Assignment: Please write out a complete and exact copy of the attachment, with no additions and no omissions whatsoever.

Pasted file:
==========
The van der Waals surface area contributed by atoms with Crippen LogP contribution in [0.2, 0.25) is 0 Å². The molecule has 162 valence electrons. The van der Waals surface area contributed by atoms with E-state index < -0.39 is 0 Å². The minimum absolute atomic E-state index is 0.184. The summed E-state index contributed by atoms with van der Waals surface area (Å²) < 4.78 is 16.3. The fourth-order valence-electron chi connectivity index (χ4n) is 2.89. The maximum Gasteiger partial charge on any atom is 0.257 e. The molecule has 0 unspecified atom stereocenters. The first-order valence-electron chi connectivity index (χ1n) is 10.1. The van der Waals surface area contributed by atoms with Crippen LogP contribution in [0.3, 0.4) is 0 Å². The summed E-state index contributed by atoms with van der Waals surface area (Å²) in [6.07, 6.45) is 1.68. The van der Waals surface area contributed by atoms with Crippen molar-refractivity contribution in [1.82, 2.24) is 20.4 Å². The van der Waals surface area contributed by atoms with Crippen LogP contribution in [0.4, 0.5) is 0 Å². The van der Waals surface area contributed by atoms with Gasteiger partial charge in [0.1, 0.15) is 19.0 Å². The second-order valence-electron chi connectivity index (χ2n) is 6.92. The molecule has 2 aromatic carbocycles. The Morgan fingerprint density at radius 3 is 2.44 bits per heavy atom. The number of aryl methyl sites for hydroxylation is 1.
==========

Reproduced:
The van der Waals surface area contributed by atoms with Crippen LogP contribution in [0.2, 0.25) is 0 Å². The molecule has 162 valence electrons. The van der Waals surface area contributed by atoms with E-state index < -0.39 is 0 Å². The minimum absolute atomic E-state index is 0.184. The summed E-state index contributed by atoms with van der Waals surface area (Å²) < 4.78 is 16.3. The fourth-order valence-electron chi connectivity index (χ4n) is 2.89. The maximum Gasteiger partial charge on any atom is 0.257 e. The molecule has 0 unspecified atom stereocenters. The first-order valence-electron chi connectivity index (χ1n) is 10.1. The van der Waals surface area contributed by atoms with Crippen LogP contribution in [0.3, 0.4) is 0 Å². The summed E-state index contributed by atoms with van der Waals surface area (Å²) in [6.07, 6.45) is 1.68. The van der Waals surface area contributed by atoms with Crippen molar-refractivity contribution in [1.82, 2.24) is 20.4 Å². The van der Waals surface area contributed by atoms with Crippen LogP contribution in [0.4, 0.5) is 0 Å². The van der Waals surface area contributed by atoms with Gasteiger partial charge in [0.1, 0.15) is 19.0 Å². The second-order valence-electron chi connectivity index (χ2n) is 6.92. The molecule has 2 aromatic carbocycles. The Morgan fingerprint density at radius 3 is 2.44 bits per heavy atom. The number of aryl methyl sites for hydroxylation is 1.